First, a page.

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Degree Type

Thesis

Degree Name

Doctor of Philosophy (PhD)

Department

Electrical and Computer Engineering

Supervisor

Nicola Nicolici

Language

English

Abstract

The number of speed-limiting paths in modern digital integrated circuits (ICs) is in the range of millions. Due to un-modelled electrical effects and process variations in advanced fabrication technologies, it is difficult for pre-silicon timing analysis tools to provide accurate delay estimates. Hence, programmable delay elements are commonly inserted in high-performance circuits in order to provide a tuning mechanism at the post-silicon phase. Due to the large number of such tuning elements, finding the appropriate configuration bits for each element mandates an automated approach.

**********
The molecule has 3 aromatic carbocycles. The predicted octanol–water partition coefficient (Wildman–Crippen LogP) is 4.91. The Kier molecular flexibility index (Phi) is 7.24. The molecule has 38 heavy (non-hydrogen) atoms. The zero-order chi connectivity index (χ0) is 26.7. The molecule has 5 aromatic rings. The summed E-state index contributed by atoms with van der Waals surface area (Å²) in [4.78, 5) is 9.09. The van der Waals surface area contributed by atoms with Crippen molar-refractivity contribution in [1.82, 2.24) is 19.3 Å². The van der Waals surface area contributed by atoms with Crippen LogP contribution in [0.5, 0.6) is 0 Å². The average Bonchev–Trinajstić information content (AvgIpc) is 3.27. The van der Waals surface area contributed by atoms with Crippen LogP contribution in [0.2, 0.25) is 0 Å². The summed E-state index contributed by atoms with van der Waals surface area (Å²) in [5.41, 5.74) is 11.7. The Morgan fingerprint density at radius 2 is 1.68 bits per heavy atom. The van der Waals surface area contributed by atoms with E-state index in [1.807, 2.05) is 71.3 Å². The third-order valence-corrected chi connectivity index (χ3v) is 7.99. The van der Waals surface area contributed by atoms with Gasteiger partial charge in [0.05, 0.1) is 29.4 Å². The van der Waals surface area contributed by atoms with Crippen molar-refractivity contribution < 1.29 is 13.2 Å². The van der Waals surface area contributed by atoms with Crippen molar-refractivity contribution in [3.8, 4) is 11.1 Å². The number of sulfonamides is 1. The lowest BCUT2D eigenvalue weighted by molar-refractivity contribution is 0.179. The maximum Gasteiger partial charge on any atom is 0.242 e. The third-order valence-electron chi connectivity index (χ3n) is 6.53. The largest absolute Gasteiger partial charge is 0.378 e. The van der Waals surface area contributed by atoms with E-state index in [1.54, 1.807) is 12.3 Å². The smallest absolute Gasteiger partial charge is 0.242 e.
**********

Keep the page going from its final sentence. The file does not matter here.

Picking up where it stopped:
In this thesis we present three contributions to the field of digital IC design automation that leverage the presence of programmable delay tuning elements. These new automated approaches are geared toward three distinct objectives. The first one is to maximize the circuit performance using a scalable algorithmic framework. The second objective is to combat the lifetime performance degradation caused by circuit aging. The final objective is to improve the timing of the scan enable signal during the at-speed testing of digital ICs.

As the programmable delay tuning elements will become prevalent in the future generations of digital ICs, the contributions from this thesis will help improve the design methodologies that are expected to evolve in order to address at runtime the timing problems introduced by the increased fabrication process variability.

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